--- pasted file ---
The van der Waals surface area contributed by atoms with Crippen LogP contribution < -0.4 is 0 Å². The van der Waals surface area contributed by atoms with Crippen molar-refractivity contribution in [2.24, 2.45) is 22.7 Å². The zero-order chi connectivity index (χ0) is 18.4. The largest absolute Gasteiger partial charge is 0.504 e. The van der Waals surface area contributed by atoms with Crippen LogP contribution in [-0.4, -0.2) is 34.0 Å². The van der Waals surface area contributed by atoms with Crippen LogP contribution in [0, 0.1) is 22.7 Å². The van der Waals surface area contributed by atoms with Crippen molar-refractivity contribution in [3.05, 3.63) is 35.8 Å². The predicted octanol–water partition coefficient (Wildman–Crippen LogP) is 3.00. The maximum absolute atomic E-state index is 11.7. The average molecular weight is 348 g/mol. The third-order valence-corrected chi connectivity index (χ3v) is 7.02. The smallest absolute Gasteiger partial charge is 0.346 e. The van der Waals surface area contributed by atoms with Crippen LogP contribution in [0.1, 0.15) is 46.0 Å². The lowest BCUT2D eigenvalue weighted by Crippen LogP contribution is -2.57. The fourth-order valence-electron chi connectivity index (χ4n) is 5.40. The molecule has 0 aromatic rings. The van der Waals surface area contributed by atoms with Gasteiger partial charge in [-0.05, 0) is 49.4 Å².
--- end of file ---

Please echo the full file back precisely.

The van der Waals surface area contributed by atoms with Crippen LogP contribution < -0.4 is 0 Å². The van der Waals surface area contributed by atoms with Crippen molar-refractivity contribution in [2.24, 2.45) is 22.7 Å². The zero-order chi connectivity index (χ0) is 18.4. The largest absolute Gasteiger partial charge is 0.504 e. The van der Waals surface area contributed by atoms with Crippen LogP contribution in [-0.4, -0.2) is 34.0 Å². The van der Waals surface area contributed by atoms with Crippen LogP contribution in [0, 0.1) is 22.7 Å². The van der Waals surface area contributed by atoms with Crippen molar-refractivity contribution in [3.05, 3.63) is 35.8 Å². The predicted octanol–water partition coefficient (Wildman–Crippen LogP) is 3.00. The maximum absolute atomic E-state index is 11.7. The average molecular weight is 348 g/mol. The third-order valence-corrected chi connectivity index (χ3v) is 7.02. The smallest absolute Gasteiger partial charge is 0.346 e. The van der Waals surface area contributed by atoms with Crippen LogP contribution in [0.1, 0.15) is 46.0 Å². The lowest BCUT2D eigenvalue weighted by Crippen LogP contribution is -2.57. The fourth-order valence-electron chi connectivity index (χ4n) is 5.40. The molecule has 0 aromatic rings. The van der Waals surface area contributed by atoms with Gasteiger partial charge in [-0.05, 0) is 49.4 Å².